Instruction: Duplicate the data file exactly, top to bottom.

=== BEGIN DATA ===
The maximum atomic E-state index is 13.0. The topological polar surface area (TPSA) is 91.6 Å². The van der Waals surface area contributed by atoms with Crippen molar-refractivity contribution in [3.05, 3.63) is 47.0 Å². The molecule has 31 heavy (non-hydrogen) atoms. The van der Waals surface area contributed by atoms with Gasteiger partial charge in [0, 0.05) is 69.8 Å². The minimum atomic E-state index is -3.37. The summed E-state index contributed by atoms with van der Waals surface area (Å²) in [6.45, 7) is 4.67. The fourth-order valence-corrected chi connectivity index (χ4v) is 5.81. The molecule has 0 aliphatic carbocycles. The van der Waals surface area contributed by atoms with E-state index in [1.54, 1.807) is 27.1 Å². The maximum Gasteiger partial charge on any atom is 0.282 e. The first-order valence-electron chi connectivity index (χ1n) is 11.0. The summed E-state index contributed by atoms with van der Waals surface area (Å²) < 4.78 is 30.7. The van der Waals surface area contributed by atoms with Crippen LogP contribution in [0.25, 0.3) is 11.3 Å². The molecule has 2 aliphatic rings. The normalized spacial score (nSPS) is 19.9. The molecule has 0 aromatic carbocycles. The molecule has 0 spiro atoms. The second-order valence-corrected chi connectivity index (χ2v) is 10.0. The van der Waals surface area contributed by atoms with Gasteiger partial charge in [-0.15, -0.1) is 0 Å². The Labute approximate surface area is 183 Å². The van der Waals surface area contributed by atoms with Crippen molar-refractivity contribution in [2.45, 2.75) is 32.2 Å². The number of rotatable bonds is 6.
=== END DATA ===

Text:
The maximum atomic E-state index is 13.0. The topological polar surface area (TPSA) is 91.6 Å². The van der Waals surface area contributed by atoms with Crippen molar-refractivity contribution in [3.05, 3.63) is 47.0 Å². The molecule has 31 heavy (non-hydrogen) atoms. The van der Waals surface area contributed by atoms with Gasteiger partial charge in [0, 0.05) is 69.8 Å². The minimum atomic E-state index is -3.37. The summed E-state index contributed by atoms with van der Waals surface area (Å²) in [6.45, 7) is 4.67. The fourth-order valence-corrected chi connectivity index (χ4v) is 5.81. The molecule has 0 aliphatic carbocycles. The van der Waals surface area contributed by atoms with E-state index in [1.54, 1.807) is 27.1 Å². The maximum Gasteiger partial charge on any atom is 0.282 e. The first-order valence-electron chi connectivity index (χ1n) is 11.0. The summed E-state index contributed by atoms with van der Waals surface area (Å²) < 4.78 is 30.7. The van der Waals surface area contributed by atoms with Crippen LogP contribution in [0.25, 0.3) is 11.3 Å². The molecule has 2 aliphatic rings. The normalized spacial score (nSPS) is 19.9. The molecule has 0 aromatic carbocycles. The molecule has 0 spiro atoms. The second-order valence-corrected chi connectivity index (χ2v) is 10.0. The van der Waals surface area contributed by atoms with Gasteiger partial charge in [-0.15, -0.1) is 0 Å². The Labute approximate surface area is 183 Å². The van der Waals surface area contributed by atoms with Crippen molar-refractivity contribution in [2.45, 2.75) is 32.2 Å². The number of rotatable bonds is 6.